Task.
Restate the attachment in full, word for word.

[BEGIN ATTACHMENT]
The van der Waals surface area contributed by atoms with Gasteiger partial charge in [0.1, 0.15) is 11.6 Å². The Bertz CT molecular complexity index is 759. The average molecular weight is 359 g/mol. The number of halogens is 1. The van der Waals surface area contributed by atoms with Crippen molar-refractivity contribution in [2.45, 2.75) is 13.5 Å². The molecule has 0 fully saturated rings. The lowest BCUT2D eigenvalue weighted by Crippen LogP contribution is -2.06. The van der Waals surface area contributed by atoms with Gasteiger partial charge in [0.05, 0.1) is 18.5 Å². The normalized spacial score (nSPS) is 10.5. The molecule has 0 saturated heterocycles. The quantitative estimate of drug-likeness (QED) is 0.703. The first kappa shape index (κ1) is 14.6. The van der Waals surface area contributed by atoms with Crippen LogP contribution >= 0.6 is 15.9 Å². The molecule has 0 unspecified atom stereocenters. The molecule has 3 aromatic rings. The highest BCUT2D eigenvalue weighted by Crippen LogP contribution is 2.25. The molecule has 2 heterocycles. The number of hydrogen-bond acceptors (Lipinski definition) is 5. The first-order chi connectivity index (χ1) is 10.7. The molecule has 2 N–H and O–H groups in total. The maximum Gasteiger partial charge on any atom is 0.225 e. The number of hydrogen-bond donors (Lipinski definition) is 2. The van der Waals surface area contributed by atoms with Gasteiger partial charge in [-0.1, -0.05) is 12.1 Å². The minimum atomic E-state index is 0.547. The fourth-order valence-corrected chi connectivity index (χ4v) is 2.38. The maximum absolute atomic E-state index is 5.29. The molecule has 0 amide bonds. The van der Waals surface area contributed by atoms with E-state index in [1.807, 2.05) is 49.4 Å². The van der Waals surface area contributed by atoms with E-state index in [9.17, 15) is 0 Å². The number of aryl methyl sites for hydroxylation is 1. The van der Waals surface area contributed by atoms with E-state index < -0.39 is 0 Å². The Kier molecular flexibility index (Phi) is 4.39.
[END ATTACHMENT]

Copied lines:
The van der Waals surface area contributed by atoms with Gasteiger partial charge in [0.1, 0.15) is 11.6 Å². The Bertz CT molecular complexity index is 759. The average molecular weight is 359 g/mol. The number of halogens is 1. The van der Waals surface area contributed by atoms with Crippen molar-refractivity contribution in [2.45, 2.75) is 13.5 Å². The molecule has 0 fully saturated rings. The lowest BCUT2D eigenvalue weighted by Crippen LogP contribution is -2.06. The van der Waals surface area contributed by atoms with Gasteiger partial charge in [0.05, 0.1) is 18.5 Å². The normalized spacial score (nSPS) is 10.5. The molecule has 0 saturated heterocycles. The quantitative estimate of drug-likeness (QED) is 0.703. The first kappa shape index (κ1) is 14.6. The van der Waals surface area contributed by atoms with Crippen LogP contribution >= 0.6 is 15.9 Å². The molecule has 0 unspecified atom stereocenters. The molecule has 3 aromatic rings. The highest BCUT2D eigenvalue weighted by Crippen LogP contribution is 2.25. The molecule has 2 heterocycles. The number of hydrogen-bond acceptors (Lipinski definition) is 5. The first-order chi connectivity index (χ1) is 10.7. The molecule has 2 N–H and O–H groups in total. The maximum Gasteiger partial charge on any atom is 0.225 e. The number of hydrogen-bond donors (Lipinski definition) is 2. The van der Waals surface area contributed by atoms with Gasteiger partial charge in [-0.1, -0.05) is 12.1 Å². The minimum atomic E-state index is 0.547. The fourth-order valence-corrected chi connectivity index (χ4v) is 2.38. The maximum absolute atomic E-state index is 5.29. The molecule has 0 amide bonds. The van der Waals surface area contributed by atoms with E-state index in [1.807, 2.05) is 49.4 Å². The van der Waals surface area contributed by atoms with E-state index in [9.17, 15) is 0 Å². The number of aryl methyl sites for hydroxylation is 1. The van der Waals surface area contributed by atoms with E-state index < -0.39 is 0 Å². The Kier molecular flexibility index (Phi) is 4.39.